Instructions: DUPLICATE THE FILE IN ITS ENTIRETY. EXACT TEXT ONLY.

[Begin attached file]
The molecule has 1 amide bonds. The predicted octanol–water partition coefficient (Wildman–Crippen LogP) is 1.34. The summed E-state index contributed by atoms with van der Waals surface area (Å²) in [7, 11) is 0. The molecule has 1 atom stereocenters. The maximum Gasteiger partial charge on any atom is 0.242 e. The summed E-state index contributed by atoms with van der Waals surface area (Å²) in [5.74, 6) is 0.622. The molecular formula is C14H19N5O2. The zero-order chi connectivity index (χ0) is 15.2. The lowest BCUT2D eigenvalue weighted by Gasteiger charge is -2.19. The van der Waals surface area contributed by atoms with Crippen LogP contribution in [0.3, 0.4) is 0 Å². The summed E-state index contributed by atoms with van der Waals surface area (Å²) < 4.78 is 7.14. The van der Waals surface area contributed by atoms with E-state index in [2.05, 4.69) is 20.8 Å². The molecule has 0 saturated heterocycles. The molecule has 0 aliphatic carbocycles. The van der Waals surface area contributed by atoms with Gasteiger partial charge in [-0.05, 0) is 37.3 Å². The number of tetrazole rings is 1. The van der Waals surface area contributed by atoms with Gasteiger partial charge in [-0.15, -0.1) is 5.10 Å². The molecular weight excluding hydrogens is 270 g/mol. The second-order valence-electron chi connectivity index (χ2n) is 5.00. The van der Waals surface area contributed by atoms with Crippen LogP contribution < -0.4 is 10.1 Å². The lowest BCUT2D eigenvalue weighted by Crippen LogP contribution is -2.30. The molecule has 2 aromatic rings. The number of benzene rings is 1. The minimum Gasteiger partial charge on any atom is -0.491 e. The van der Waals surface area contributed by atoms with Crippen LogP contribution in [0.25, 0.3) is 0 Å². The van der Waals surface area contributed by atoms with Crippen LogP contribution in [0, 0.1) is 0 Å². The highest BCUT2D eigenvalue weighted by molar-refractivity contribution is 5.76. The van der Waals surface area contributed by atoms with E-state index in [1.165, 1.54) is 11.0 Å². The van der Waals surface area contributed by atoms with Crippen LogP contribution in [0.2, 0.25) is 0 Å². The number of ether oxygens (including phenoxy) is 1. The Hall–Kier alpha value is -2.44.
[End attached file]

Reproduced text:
The molecule has 1 amide bonds. The predicted octanol–water partition coefficient (Wildman–Crippen LogP) is 1.34. The summed E-state index contributed by atoms with van der Waals surface area (Å²) in [7, 11) is 0. The molecule has 1 atom stereocenters. The maximum Gasteiger partial charge on any atom is 0.242 e. The summed E-state index contributed by atoms with van der Waals surface area (Å²) in [5.74, 6) is 0.622. The molecular formula is C14H19N5O2. The zero-order chi connectivity index (χ0) is 15.2. The lowest BCUT2D eigenvalue weighted by Gasteiger charge is -2.19. The van der Waals surface area contributed by atoms with Crippen LogP contribution in [0.3, 0.4) is 0 Å². The summed E-state index contributed by atoms with van der Waals surface area (Å²) < 4.78 is 7.14. The van der Waals surface area contributed by atoms with E-state index in [2.05, 4.69) is 20.8 Å². The molecule has 0 saturated heterocycles. The molecule has 0 aliphatic carbocycles. The van der Waals surface area contributed by atoms with Gasteiger partial charge in [-0.05, 0) is 37.3 Å². The number of tetrazole rings is 1. The van der Waals surface area contributed by atoms with Gasteiger partial charge in [-0.15, -0.1) is 5.10 Å². The molecular weight excluding hydrogens is 270 g/mol. The second-order valence-electron chi connectivity index (χ2n) is 5.00. The van der Waals surface area contributed by atoms with Crippen LogP contribution < -0.4 is 10.1 Å². The lowest BCUT2D eigenvalue weighted by Crippen LogP contribution is -2.30. The molecule has 2 aromatic rings. The number of benzene rings is 1. The minimum Gasteiger partial charge on any atom is -0.491 e. The van der Waals surface area contributed by atoms with Crippen LogP contribution in [0.25, 0.3) is 0 Å². The van der Waals surface area contributed by atoms with Crippen LogP contribution in [0, 0.1) is 0 Å². The highest BCUT2D eigenvalue weighted by molar-refractivity contribution is 5.76. The van der Waals surface area contributed by atoms with E-state index in [1.165, 1.54) is 11.0 Å². The van der Waals surface area contributed by atoms with Crippen LogP contribution in [0.2, 0.25) is 0 Å². The number of ether oxygens (including phenoxy) is 1. The Hall–Kier alpha value is -2.44.